Should we ignore our gut instincts?

People who met Jimmy Savile during his long career as a rather strange celebrity have popped up of late to say that they found him creepy all along, even if they knew nothing at the time about his recently exposed predilections for young girls. 

In hindsight, they should have gone with their instincts.

Those whose job it is to look into the behaviour of manipulative control freaks – of which sex attackers and paedophile are a subgroup – have found that these individuals are generally ‘pushy’ with their offers to help, and then quick to demand something in return.  Similarly, they verbally trample over anyone who says ‘no’ to a suggestion.

If we can be on our guard for people who make us feel uncomfortable, or who infringe on our personal space, then maybe we will have gone some way towards protecting ourselves against something considerably more serious.  We might also act to protect someone else from harm.

But going along with what comes automatically to our minds, or our instinctive biases, is to disregard current theories on how we should properly use our intelligence.  The latest Big Idea says we should reject what the lazy brain initially comes up with and instead make more of an effort to properly process the information and arrive at a more rational view.

In the recent global bestseller ‘Thinking, Fast and Slow’, the Nobel Prize winner Daniel Kahneman describes two ‘systems’ in the human mind.  System 1 is our low effort mode, and makes snap judgements (often perfectly reasonable ones, like detecting that one object is more distant than another).  System 2 is what we use when we need to pay attention, such as counting the number of times the letter ‘e’ appears in this blog, or examining the validity of evidence before us.  But it is also too ready to believe the story that System 1 constructs, instead of scrutinising it.  We are idle creatures, and avoid effort when possible.  And that, in short, is the cause of much irrational thinking among politicians, economists, readers of newspaper statistics … pretty much all of us.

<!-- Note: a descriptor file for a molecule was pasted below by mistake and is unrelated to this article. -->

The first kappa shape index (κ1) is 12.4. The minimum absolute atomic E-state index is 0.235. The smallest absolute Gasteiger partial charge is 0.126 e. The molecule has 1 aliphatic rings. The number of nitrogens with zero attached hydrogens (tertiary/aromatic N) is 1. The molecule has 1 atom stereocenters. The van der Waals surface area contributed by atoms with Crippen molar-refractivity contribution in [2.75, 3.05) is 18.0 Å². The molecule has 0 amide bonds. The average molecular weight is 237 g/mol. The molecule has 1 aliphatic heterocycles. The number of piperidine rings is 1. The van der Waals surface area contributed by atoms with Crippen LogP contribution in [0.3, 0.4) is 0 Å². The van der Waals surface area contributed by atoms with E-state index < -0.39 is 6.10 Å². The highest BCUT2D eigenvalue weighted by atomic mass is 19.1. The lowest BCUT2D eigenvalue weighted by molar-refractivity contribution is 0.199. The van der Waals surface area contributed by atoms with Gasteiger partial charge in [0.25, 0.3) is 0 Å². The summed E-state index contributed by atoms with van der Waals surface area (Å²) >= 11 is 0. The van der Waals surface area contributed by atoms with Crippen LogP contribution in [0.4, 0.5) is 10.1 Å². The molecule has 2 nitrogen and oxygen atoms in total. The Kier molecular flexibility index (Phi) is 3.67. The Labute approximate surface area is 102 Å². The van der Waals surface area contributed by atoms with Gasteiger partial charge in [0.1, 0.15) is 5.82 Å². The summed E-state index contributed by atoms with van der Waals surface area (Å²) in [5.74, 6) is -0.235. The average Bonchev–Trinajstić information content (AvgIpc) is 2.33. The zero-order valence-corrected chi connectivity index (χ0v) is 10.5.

bronze of man thinking

If Kahneman’s research has a practical application, it is that we should train ourselves to use our system 2 more.  On the whole I’d agree.  But in the weeks since the fallout of the Savile case began I’m thinking that identifying dodgy people is possibly one area when we should ‘trust’ our system 1 – our instincts – evidence or no evidence.